Wednesday, November 1, 2023

I'm Back! ...

I'm back! And I have lots to tell you. But while I shrug off my jet lag and catch up on all the admin that awaited my return, here are a few snippets of news to keep you going. 

My new picture book Sun Shower/He Tārū Kahika, beautifully illustrated by the amazing Isobel Joy Te Aho-White, translated into Te Reo by the very skilled Pānia Papa and published by Scholastic NZ has arrived in bookstores. It looks fabulous - I am so pleased - I love the colour palette and generous detail in these books. And there have already been some lovely lovely reviews, on Bob's Book Blog here, and on the KidsBooksNZ site here

And I am thrilled to say Lucy and the Dark is a 2023 Storylines Notable Book!! Below is today's announcement and the complete list of 2023 Notable Books. Congratulations to all the creators!!

Storylines Children’s Literature Trust Te Whare Waituhi Tamariki o Aotearoa is delighted to once again celebrate excellence in New Zealand publishing for children and young adults with the announcement of this year’s Storylines Notable Book Award winners.

“Congratulations to all the creators and publishers of this year’s award winners,” says Storylines Trust chair Christine Young. “These are impressive lists of excellent books in all categories; testament to the strength and depth of local children’s and young adult publishing.

“The strength of publishing in te reo Māori remains evident, with books from a number of publishers. The non-fiction category covers everything from wildlife to environmental issues; sports to New Zealand and Pasifika history. I was particularly delighted to see an anthology of Pasifika student poetry highly commended in this category.

“As ever, the young adult, junior fiction and picture book categories are strong, with books by new and established writers impressing the judging panels.

Clearly the commitment from New Zealand publishers and authors to producing quality books for young people remains strong, and I’d commend these lists of award winners as providing excellent choices for whānau or friends looking for Christmas gift ideas, or for teachers and librarians looking to add to their school or early childhood centre libraries.

“It is so important that our tamariki and rangatahi enjoy reading – and equally important that they have access to high quality books that reflect and broaden their experience of growing up in New Zealand.”

Storylines Notable Books are selected in five genres (picture books, junior fiction, young adult, non-fiction and books in te reo Māori) by expert panels of teachers, booksellers, authors, academics, and librarians from across the country.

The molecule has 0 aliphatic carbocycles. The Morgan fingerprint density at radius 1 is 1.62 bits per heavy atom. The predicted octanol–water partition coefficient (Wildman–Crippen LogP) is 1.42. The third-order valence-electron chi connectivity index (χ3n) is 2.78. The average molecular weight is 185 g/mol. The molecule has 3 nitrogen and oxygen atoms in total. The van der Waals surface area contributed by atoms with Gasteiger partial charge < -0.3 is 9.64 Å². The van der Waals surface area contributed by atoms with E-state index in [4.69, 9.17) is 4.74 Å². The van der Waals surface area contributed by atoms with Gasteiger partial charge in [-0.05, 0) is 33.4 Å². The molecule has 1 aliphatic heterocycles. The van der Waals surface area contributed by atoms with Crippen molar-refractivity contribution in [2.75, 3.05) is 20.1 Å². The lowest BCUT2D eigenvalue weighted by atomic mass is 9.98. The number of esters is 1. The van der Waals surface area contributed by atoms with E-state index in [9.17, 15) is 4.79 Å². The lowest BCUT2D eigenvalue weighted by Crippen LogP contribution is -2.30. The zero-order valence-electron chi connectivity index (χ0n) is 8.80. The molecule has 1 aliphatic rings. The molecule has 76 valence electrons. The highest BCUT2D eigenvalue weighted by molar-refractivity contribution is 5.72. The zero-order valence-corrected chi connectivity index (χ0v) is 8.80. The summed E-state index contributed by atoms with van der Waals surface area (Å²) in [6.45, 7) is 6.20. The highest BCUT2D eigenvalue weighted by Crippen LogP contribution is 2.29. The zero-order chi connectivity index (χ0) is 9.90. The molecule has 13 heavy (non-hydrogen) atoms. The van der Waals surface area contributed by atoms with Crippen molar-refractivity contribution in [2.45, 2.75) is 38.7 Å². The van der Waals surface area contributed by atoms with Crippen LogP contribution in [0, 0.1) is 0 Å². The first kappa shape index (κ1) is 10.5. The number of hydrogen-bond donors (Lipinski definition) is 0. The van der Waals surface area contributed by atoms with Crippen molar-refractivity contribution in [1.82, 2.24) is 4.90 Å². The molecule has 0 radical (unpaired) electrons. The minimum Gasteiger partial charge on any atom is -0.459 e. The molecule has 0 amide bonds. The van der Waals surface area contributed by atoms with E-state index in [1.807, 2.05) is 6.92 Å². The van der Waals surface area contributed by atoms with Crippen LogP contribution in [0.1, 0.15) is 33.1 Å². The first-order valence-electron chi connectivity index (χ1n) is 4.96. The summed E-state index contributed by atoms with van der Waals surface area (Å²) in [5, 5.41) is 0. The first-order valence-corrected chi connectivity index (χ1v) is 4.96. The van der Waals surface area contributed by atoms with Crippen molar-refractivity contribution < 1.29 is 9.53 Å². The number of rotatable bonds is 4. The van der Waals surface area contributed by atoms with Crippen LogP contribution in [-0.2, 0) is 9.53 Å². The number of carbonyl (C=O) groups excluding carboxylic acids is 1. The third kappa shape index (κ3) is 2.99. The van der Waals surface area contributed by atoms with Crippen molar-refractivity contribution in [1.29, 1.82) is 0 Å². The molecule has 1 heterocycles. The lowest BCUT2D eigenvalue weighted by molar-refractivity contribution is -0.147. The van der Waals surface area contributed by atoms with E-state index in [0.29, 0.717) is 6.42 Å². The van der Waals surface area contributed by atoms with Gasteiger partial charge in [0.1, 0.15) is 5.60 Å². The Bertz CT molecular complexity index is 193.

The 2023 awards cover books published between 16 November 2022 and 15 November 2023.

Storylines’ Notable Book Award winners provide adult buyers and young readers with lists of the ten best New Zealand books published in the latest year in each genre, that will inspire tamariki and rangatahi and their whanau to share and enjoy reading.

The lists are excellent reading and buying guides for anyone wanting to encourage young people read for pleasure and information.

The 2023 Storylines Notable Books are: 


Critters of Aotearoa: 50 Bizarre But Lovable Members of Our Wildlife Community, Nicola Toki, Lily Duval (Penguin Random House NZ)

The Observologist – A handbook for mounting very small scientific expeditions, Giselle Clarkson (Gecko Press)

Good Sports: A Storybook of Kiwi Sports Heroes, Stuart Lipshaw (Penguin Random House NZ)

My First Words About Tikanga Māori, Stacey Morrison, Kurawaka Productions (Penguin Random House NZ)

Patu: the New Zealand Wars, Gavin Bishop (Penguin Random House NZ)

Those Magnificent Voyagers of the Pacific, Andrew Crowe, Rick Fisher (Bateman Books)

Mangō: Sharks and Rays of Aotearoa, Ned Barraud (Te Papa Press)

Tuatara, a Living Treasure, Katie Furze, Ned Barraud (Scholastic NZ)

Wot Knot You Got? Mophead’s Guide to Life, Selina Tusitala Marsh (Auckland University Press)

Ultrawild an Audacious Plan to Rewild Every City on Earth, Steve Mushin (Allen & Unwin)

Highly Commended

Pasifika Navigators – Pasifika Student Poetry Collection How Did I Get Here? Soliloquies Of Youth, Darcy Solia (Illustrator) ***Note: The poetry includes 52 Pasifika student contributors (Mila’s Books) 

Te Reo Māori

Te Rā Kura ki Aotearoa, Donovan Bixley, Darryn Joseph (Translator) (Upstart Press) 

Tōku Whānau Rerehua – My Beautiful Family, Rauhina Cooper, Isobel Joy Te Aho-White (Oratia Books) 

Ko Ngā Whetū Takirua o Matariki, Ko Waitī rāua ko Waitā, Miriama Kamo, Zak Waipara, Ariana Stevens (translator) (Scholastic NZ) 

Ko Tama me te Taniwha, Melanie Koster, Monica Koster, Pānia Papa (translator) (Scholastic NZ) 

Riwia me te Mātai Arorangi, Linda Tuhiwai Smith, Isobel Joy Te Aho-White (Huia Publishers) 

Ko Te Wai, Ko Tama Me Te Marama, Linda Tuhiwai Smith, Isobel Joy Te Aho-White (Huia Publishers) 

Ka Wehi Au Ki Ngā Wenerei, Linda Tuhiwai Smith, Isobel Joy Te Aho-White (Huia Publishers) 

He Reo Iti Noa Ahau, Linda Tuhiwai Smith, Isobel Joy Te Aho-White (Huia Publishers)

He Mahi Taunga Kore, Linda Tuhiwai Smith, Isobel Joy Te Aho-White (Huia Publishers)

Young Adult

The Sparrow, Tessa Duder (Penguin Random House NZ) 

Catch a Falling Star, Eileen Merriman (Penguin Random House NZ) 

The Other Brother, Jax Calder (OneTree House) 

The Edge of Light: New Dawning, AM Dixon (OneTree House) 

Iris and Me, Philippa Werry (The Cuba Press) 

Flying and Falling, Lynda Tomalin (GlitterInk Press Ltd) 

The Impossible Story of Hannah Kemp, Leonie Agnew (Walker Books Australia)  

Junior Fiction

Tūī Street Legends, Anne Kayes, Craig Phillips (Wildling Books) 

Below, David Hill (Penguin Random House NZ) 

Pipi and Pou and the Tentacles of the Deep, Tim Tipene, Isobel Joy Te Aho-White (OneTree House) 

The Hudson, the Hunt & the Helicopter, Joan Joass (Copy Press Books) 

Jason Mason and the Flightless Bird Fiasco, Jason Gunn, Andrew Gunn (Bateman Books)